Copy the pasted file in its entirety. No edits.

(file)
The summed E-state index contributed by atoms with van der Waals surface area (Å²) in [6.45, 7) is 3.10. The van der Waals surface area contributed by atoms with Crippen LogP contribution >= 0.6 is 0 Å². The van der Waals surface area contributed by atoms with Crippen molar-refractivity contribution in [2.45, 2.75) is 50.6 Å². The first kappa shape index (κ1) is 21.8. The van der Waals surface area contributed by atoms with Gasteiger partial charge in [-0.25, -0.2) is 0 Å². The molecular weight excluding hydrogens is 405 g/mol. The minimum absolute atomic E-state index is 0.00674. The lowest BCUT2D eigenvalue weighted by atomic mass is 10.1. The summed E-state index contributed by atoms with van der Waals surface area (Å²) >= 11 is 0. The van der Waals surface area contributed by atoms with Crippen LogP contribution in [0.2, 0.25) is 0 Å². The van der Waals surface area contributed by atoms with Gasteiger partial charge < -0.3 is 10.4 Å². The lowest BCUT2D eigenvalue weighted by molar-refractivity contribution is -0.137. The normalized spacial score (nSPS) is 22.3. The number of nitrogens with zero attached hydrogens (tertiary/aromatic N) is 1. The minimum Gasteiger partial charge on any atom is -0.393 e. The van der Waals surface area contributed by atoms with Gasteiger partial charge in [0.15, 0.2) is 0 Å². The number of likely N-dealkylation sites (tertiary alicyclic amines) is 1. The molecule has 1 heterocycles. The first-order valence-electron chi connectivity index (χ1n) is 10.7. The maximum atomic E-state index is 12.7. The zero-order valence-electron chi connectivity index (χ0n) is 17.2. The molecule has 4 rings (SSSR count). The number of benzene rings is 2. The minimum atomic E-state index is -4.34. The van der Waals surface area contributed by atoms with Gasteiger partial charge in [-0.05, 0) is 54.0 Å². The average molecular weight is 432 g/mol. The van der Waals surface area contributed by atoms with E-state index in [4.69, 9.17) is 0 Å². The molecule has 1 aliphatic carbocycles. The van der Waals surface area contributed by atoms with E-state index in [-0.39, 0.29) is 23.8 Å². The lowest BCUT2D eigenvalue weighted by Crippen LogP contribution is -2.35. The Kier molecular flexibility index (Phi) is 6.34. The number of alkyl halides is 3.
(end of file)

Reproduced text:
The summed E-state index contributed by atoms with van der Waals surface area (Å²) in [6.45, 7) is 3.10. The van der Waals surface area contributed by atoms with Crippen LogP contribution >= 0.6 is 0 Å². The van der Waals surface area contributed by atoms with Crippen molar-refractivity contribution in [2.45, 2.75) is 50.6 Å². The first kappa shape index (κ1) is 21.8. The van der Waals surface area contributed by atoms with Gasteiger partial charge in [-0.25, -0.2) is 0 Å². The molecular weight excluding hydrogens is 405 g/mol. The minimum absolute atomic E-state index is 0.00674. The lowest BCUT2D eigenvalue weighted by atomic mass is 10.1. The summed E-state index contributed by atoms with van der Waals surface area (Å²) >= 11 is 0. The van der Waals surface area contributed by atoms with Crippen LogP contribution in [0.2, 0.25) is 0 Å². The van der Waals surface area contributed by atoms with Gasteiger partial charge < -0.3 is 10.4 Å². The lowest BCUT2D eigenvalue weighted by molar-refractivity contribution is -0.137. The normalized spacial score (nSPS) is 22.3. The number of nitrogens with zero attached hydrogens (tertiary/aromatic N) is 1. The minimum Gasteiger partial charge on any atom is -0.393 e. The van der Waals surface area contributed by atoms with Gasteiger partial charge in [0.15, 0.2) is 0 Å². The number of likely N-dealkylation sites (tertiary alicyclic amines) is 1. The molecule has 1 heterocycles. The first-order valence-electron chi connectivity index (χ1n) is 10.7. The maximum atomic E-state index is 12.7. The zero-order valence-electron chi connectivity index (χ0n) is 17.2. The molecule has 4 rings (SSSR count). The number of benzene rings is 2. The minimum atomic E-state index is -4.34. The van der Waals surface area contributed by atoms with Gasteiger partial charge in [-0.05, 0) is 54.0 Å². The average molecular weight is 432 g/mol. The van der Waals surface area contributed by atoms with E-state index in [4.69, 9.17) is 0 Å². The molecule has 1 aliphatic carbocycles. The van der Waals surface area contributed by atoms with E-state index in [-0.39, 0.29) is 23.8 Å². The lowest BCUT2D eigenvalue weighted by Crippen LogP contribution is -2.35. The Kier molecular flexibility index (Phi) is 6.34. The number of alkyl halides is 3.